How Is The Continental Shelf Formed?

The continental shelf is part of each continent that is submerged under the sea beyond the coast line, and was part of the continent during the glacial periods.

The three major oceans of the world can be very deep, in some places as deep as six miles! But near the coast of a continent, such as North America, the water is shallow and gradually gets deeper and deeper at an average depth of 656 feet.

That may sound deep, but it isn’t when compared to the rest of the ocean. This shallow section around the continents is called the continental shelf, and you can see why you’d have trouble sitting a pot of flowers on it!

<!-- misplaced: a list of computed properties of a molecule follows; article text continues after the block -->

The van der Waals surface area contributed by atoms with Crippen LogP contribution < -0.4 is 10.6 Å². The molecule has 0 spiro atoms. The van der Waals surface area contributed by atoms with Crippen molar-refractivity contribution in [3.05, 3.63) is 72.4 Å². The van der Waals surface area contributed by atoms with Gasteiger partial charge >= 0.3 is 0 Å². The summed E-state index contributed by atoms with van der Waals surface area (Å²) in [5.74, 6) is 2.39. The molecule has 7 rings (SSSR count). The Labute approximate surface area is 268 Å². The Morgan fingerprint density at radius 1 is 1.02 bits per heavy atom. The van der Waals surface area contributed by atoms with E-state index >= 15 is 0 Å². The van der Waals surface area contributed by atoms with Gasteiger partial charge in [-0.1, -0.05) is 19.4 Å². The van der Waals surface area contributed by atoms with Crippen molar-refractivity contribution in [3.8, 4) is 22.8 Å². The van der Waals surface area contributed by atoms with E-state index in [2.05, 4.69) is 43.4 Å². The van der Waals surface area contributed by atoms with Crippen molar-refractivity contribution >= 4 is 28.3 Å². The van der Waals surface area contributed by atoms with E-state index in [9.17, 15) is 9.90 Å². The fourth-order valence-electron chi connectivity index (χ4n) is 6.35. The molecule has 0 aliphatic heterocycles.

Beyond the shelf, the floor of the ocean falls away sharply, and only two to four miles offshore the water can easily reach a depth of 4,000 feet. This is called the deep seabed. But the ocean floor isn’t like a big tabletop.

There are deep trenches that drop way below this level, as far as 6.2 miles, and there are mountains that reach so high they appear as mountains above the sea level, like Hawaii’s great volcano Mauna Loa.

Three-quarters of the surface of the earth is covered by oceans. The very biggest of these is the Pacific, followed by the Atlantic and then the Indian.